Award-winning nurses help patients through life-threatening traumas

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Jeff Blackhurst’s career as a nurse anesthetist at UPMC has spanned 25 years, but he still remembers the woman who was rushed into the emergency room on Christmas Eve 2000.


The woman, in her late 30s, had suffered a torn thoracic aneurysm, and doctors told her she had less than a 5 percent chance of survival. She was accompanied by her husband and their 4-year-old twin daughters, dressed in taffeta holiday dresses, and before she went into surgery, the woman wanted to say a final goodbye.


“It was heart-wrenching,” said Blackhurst. “I’ve never forgotten those little girls in their dresses.”


The woman survived the surgery, but when Blackhurst went to check on her on Christmas Day, she was having seizures and “every imaginable problem she could have,” he recalled.


He returned the following day, and the day after that as her condition worsened, and when he saw her empty bed space on the fourth day, he assumed she had died.


“I asked the charge nurse if she had died, and he called me over. So I walked over to the (cardiothoracic) ICU, and just as we came through the doorway I noticed her pushing an IV pole with her daughters beside her,” said Blackhurst. “I call her my Christmas miracle.”


Blackhurst, of North Strabane Township, recently won a Cameos of Caring award, which recognizes nurses and health-care providers who provide exceptional care in health-care institutions throughout Western Pennsylvania.


Also earning the award were Lisa Ketter, a staff nurse at Canonsburg Hospital, and Anthony Cintron, nursing supervisor at Monongahela Valley Hospital.


“It was a big honor,” said Blackhurst. “I love my job. I love going to work every day.


“The job itself is a cross between boredom and panic,” said Blackhurst, who works the 15-hour night shift. “One second you can be completely asleep, and the next second you’re involved in a life-threatening emergency. Every patient is kind of like a puzzle, and your job is to figure it out. You have to make critical decisions instantly, and the impact of your critical decisions can be life-threatening if you don’t make it correctly.”


Cintron has worked for more than 30 years at Mon Valley Hospital. Nicknamed “The Whistler,” the upbeat Cintron entered nursing when he became a medical specialist in the National Guard. In his wallet, he carries a cardboard coin used during the Great Depression, given to him by a stroke patient, as a daily reminder of the impact he has on patients.


Ketter entered nursing after a 17-year career in airline customer service ended when her position was outsourced. She always admired nurses and decided to pursue a nursing career, earning an associate’s degree in nursing from Community College of Beaver County. She works in the orthopedic unit.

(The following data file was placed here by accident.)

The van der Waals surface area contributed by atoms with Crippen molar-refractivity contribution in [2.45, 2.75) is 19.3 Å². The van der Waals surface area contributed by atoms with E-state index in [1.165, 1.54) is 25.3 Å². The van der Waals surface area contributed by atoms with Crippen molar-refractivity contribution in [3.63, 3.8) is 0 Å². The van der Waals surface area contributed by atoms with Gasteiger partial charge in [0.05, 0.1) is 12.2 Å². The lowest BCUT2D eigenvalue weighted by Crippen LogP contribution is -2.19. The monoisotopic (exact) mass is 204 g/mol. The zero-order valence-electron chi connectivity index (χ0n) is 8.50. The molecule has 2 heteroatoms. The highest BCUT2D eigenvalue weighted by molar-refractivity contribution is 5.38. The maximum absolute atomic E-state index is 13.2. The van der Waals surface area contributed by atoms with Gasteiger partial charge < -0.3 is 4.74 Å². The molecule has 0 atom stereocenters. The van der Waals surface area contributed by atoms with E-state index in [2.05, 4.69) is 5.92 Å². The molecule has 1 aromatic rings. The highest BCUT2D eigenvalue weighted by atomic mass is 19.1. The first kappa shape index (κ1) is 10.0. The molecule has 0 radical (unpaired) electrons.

Ketter still remembers her first patient in nursing school, a diabetic who had his leg amputated.


“He inspired me with his positive attitude and taught me to never think of a patient as a chore but to always treat patients with love, compassion and respect,” Ketter wrote in her biography.


She serves on Canonsburg’s Nurse Practice Council and volunteers with the Washington City Mission, along with her two daughters.


Blackhurst entered the University of Pittsburgh as an undeclared general studies major, and while his was looking for a job to help pay for college, some students told him about an EMT paramedic program.


During the program, Blackhurst met and shadowed paramedics, including a nurse anesthetist/EMT who was an underwater rescue diver.


“I thought it was pretty cool, and I decided I’d better go to nursing school,” he said.


Early on, Blackhurst worked in the ICU unit of a West Virginia hospital and served as a flight paramedic for Stat Medevac, taking critically ill patients all over the country for medical treatment. In one weekend, he recalled, he flew from Pittsburgh to Bar Harbor, Maine, to Bangor, to New York City, to Newark, N.J., to Lexington, Ky., to New Orleans, to San Diego, to Tijuana, Mexico (a patient underwent a non-traditional cancer treatment), and then back.


Blackhurst is a teacher and a mentor who orients new staff, and would like to pursue education in the future. He has been involved in many departmental projects, including improving automated pharmaceutical dispensing and streamlining operating room protocols. He also has advocated for having a pharmacist in operating rooms around the clock.


“I enjoy teaching, and what I’m doing now is a young person’s game. I’ve been working since I was 14 years old, and I like working hard, but it’s time for me to concentrate on the next chapter, which is teaching,” said Blackhurst.


When he’s not working, Blackhurst enjoys “playing farmer” on his farm, which features horse stables and a large garden that he cares for with his wife, Susan, and their two children, Jonathan and Hilary. Blackhurst is also president of the board of trustees at Chartiers Hill United Presbyterian Church.



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